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%INC5%Usage of Preempt/Resume techniques for Multimedia transport over low-speed Frame Relay links

IP.com Disclosure Number: IPCOM000013046D
Original Publication Date: 1999-Nov-01
Included in the Prior Art Database: 2003-Jun-12
Document File: 10 page(s) / 52K

Publishing Venue

IBM

Related People

Didier Giroir: AUTHOR

Abstract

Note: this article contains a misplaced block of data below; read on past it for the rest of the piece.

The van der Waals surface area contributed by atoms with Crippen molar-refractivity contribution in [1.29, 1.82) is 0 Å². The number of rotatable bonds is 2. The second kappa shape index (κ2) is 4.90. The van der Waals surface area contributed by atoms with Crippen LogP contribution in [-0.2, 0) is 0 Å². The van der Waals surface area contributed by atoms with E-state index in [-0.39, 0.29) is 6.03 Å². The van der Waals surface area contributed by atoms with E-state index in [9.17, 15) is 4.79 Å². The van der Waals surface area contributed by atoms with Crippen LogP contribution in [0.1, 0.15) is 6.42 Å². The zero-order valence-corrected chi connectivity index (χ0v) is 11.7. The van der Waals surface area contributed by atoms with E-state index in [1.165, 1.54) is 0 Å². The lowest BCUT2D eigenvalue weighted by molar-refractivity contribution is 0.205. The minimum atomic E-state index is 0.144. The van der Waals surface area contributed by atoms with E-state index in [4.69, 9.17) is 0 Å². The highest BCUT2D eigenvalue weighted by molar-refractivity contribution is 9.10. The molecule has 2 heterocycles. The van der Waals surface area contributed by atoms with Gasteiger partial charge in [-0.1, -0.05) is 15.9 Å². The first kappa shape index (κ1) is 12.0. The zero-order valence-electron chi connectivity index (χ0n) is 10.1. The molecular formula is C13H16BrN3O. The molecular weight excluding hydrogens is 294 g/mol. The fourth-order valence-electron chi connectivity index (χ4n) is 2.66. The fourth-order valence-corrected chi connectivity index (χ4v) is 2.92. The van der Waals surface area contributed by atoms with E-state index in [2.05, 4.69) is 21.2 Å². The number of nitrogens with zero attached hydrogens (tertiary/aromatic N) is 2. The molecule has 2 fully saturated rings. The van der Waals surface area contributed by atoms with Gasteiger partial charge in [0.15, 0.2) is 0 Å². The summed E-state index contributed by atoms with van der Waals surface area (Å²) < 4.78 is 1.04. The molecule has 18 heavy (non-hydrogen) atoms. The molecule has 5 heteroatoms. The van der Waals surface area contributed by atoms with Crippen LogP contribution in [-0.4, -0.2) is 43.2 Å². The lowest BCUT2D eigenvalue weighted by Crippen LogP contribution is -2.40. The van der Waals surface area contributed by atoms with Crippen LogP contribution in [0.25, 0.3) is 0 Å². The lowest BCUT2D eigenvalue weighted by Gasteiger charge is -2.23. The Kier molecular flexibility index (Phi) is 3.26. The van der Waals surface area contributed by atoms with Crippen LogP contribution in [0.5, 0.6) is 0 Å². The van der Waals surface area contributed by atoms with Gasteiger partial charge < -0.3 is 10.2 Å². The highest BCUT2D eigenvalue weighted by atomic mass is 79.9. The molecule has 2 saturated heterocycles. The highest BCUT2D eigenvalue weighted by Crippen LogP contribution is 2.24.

This paper relates to Frame Relay telecommunication networks and, more particularly, proposes the use of a mechanism to improve the quality of service provided by such Frame Relay networks when different flows of information, with different delay constraints are considered. This paper suggests to use between the Frame Relay switching nodes within the Frame Relay network that are interconnected via low speed links (i.e. Less than T3/E3 speeds), the improved preempt/resume protocol as described in "Method and Apparatus for Transmission of High Priority Traffic on High-Level Data Link Control-Like or Frame Relay Networks". This paper describing the improved preempt/resume protocol has been published in IBM's Topology Disclosure Bulletin v40 n1 p 1-4 in January 1997. For Frame Relay communication networks, there is a widely accepted requirement and a large potential market for the transport of some form of real time information, alongside with the regular data packets. Transporting variable length data packets was the original scope of the Frame Relay protocol, as opposed to Asynchronous Transfer Mode technology which has addressed from the very beginning the transport of multiple categories of data, including real time data. Transporting real time data traffic within Frame Relay networks allows for example, to use the existing infrastructure to carry not only computer related information but also the packets associated with (usually) low or medium quality voice circuits. Such real time packets would otherwise have to be transported over a totally different infrastructure than the Frame Relay network, with all the associated additional expenses. While this seems an achievable objective when modern high speed Frame Relay networks are concerned, the problem gets really complex in less sophisticated network infrastructure. Using this preempt/resume protocol between Frame Relay switching nodes allows Frame Relay networks using low speed lines (less than T3/E3 speeds) between some or all of the Frame Relay switching nodes composing the Frame Relay network, to support the transport of high priority traffic mixed with data traffic with less stringent delay constraints. The improved preempt/resume protocol allows such Frame Relay networks to transport delay sensitive information, such as voice packets. These voice packets may then coexist with variable length data packets, without the unacceptable impacts on delays and delay variations for the real-time traffic that are always associated with low-speed lines when variable length data packets of any size (up to the limit imposed by the Frame Relay protocols) are allowed to flow over such low-speed lines. The classical, well know problem occurs when a Frame Relay Switch starts transmitting some variable length data packet (whose length may be of several thousands of bytes) from a data packet virtual circuit and when during the current transmission, a real time packet (or many of these) is also ready for transmission on a different "real time" virtual circuit over the same transmission link. With regular link